I was a victim of unemployment fraud. Here’s what I learned

The first indication my identity was used in an attempt to defraud Ohio’s unemployment system was a letter addressed to my employer — but mailed to my house.

The form, a “Request to Employer for Separation Information,” arrived in January. It said that I had filed for unemployment on Jan. 2. I had not.

The form was plastered with red flags. It had my Social Security number, but off by one digit. The listed phone number was for the Journal-News in Butler County, where I worked 10 years ago. I sent a copy to our human resources department, who assured me I had still had a job.

Two days later, a temporary PIN to access my claim came in the mail.

Credit: Josh Sweigart

Credit: Josh Sweigart

I called the Ohio Department of Job and Family Services Marietta Adjudication Center listed on the form to tell them it was fraud. After a 48 minute wait, a woman told me to call the agency’s benefit control unit.

I called three times but couldn’t get through. A message said: “We are experiencing exceptionally high call volumes. Please call again at another time.”

I tried reporting the fraud online using the agency’s fraud reporting website, which required me to list myself as the person committing fraud and then explain in the notes that I, and the state, were the victims. I received no response.

ODJFS has disclosed it was grappling with fraud concerns. In August, the agency announced it froze 270,000 benefits they suspected were fraudulent. The value of the fraudulent claims was up to $200 million a week. The agency said this month the number of flagged claims has exceeded 800,000.

In January, the state sent out 1.7 million 1099-G tax forms to Ohioans who had received unemployment last year. That’s how numerous people learned for the first time someone else collected benefits in their name.

Complaints picked up, and ODJFS created a web portal for people to report their identity might have been used to file for fraudulent unemployment. Agency officials say so far 100,000 people have used the website.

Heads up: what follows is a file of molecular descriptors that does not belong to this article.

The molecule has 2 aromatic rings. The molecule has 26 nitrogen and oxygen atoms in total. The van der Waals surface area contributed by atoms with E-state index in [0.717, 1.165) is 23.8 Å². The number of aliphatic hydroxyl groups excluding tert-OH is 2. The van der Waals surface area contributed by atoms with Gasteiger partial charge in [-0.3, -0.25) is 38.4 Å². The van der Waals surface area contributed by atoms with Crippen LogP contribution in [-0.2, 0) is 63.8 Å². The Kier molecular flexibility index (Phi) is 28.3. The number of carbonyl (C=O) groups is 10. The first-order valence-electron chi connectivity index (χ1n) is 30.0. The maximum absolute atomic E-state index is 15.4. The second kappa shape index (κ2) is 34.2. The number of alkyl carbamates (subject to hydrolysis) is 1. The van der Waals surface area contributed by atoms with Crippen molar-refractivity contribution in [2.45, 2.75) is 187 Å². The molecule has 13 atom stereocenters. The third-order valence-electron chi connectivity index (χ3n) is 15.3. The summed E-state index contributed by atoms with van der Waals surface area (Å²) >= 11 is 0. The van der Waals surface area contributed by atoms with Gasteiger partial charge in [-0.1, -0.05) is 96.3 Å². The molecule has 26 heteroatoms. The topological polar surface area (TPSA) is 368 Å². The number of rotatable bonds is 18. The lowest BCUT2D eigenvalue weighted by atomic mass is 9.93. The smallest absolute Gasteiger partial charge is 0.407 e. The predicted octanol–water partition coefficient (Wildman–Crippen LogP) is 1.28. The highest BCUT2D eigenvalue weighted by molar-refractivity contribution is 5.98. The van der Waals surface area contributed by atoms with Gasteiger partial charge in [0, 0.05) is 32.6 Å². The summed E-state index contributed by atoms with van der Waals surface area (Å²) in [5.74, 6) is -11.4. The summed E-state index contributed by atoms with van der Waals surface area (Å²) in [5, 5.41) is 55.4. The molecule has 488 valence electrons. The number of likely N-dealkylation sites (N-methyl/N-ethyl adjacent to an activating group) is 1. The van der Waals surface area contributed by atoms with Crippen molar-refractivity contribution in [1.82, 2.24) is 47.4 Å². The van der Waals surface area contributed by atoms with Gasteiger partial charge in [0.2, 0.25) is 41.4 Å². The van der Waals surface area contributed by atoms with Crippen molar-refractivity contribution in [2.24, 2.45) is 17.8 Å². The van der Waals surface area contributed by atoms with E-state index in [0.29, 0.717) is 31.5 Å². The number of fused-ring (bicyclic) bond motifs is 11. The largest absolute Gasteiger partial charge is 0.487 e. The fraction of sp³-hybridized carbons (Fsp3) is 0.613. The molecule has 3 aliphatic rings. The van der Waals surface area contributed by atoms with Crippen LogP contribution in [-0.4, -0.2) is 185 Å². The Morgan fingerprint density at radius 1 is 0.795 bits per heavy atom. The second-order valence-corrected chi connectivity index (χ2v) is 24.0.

I filled it out as well. It asked for my full Social Security number, date of birth and driver’s license number — all from someone who just found out their identity was stolen. Several people have told me they were reluctant to enter that information. I received an email confirmation.

The agency launched a phone hotline for victims this month. I called it to see if a claim had been paid in my name. The woman who answered first directed me to the old website to report the fraud. After I told her it was already reported, and informing her of the new website her agency offers, she said the claim was already flagged and had not been paid.

ODJFS recommends people take additional steps, such as visiting annualcreditreport.com to check for other signs of identity theft that could affect their credit score. I did and luckily found nothing.

The agency also pointed to guidance from the Ohio Attorney General’s Office, which advised people to file a local police report. I called Kettering police. They sent an officer out, who said they were so inundated with reports they were referring people to the Ohio Attorney General’s Office.

Kettering officials say reports of fraud picked up in January, and they have received 52 unemployment fraud complaints in total. Other agencies have seen an uptick as well. Dayton police have taken 130 identity theft-related unemployment fraud complaints since the beginning of 2020.

Officials from the Ohio Attorney General’s Office say people can file a report with local police, but they need to report the fraud to the Ohio Department of Job and Family Services. The AG’s office doesn’t have a role unless the person believes their credit was compromised, in which case the AG’s office can step in and help.

State officials have said that the fraud is likely tied to several massive data breaches in recent years, and the scale of the effort reinforces how much of our information is out there. Since getting my notice in the mail, other reporters, business leaders, government officials — even Ohio Gov. Mike DeWine and Lt. Gov. Jon Husted — have shared similar stories.

“We know with major identity breaches in the last few years… a lot of our identities, from the governor down to reporters, our identities have been compromised,” said ODJFS spokesman Tom Betti.

About the Author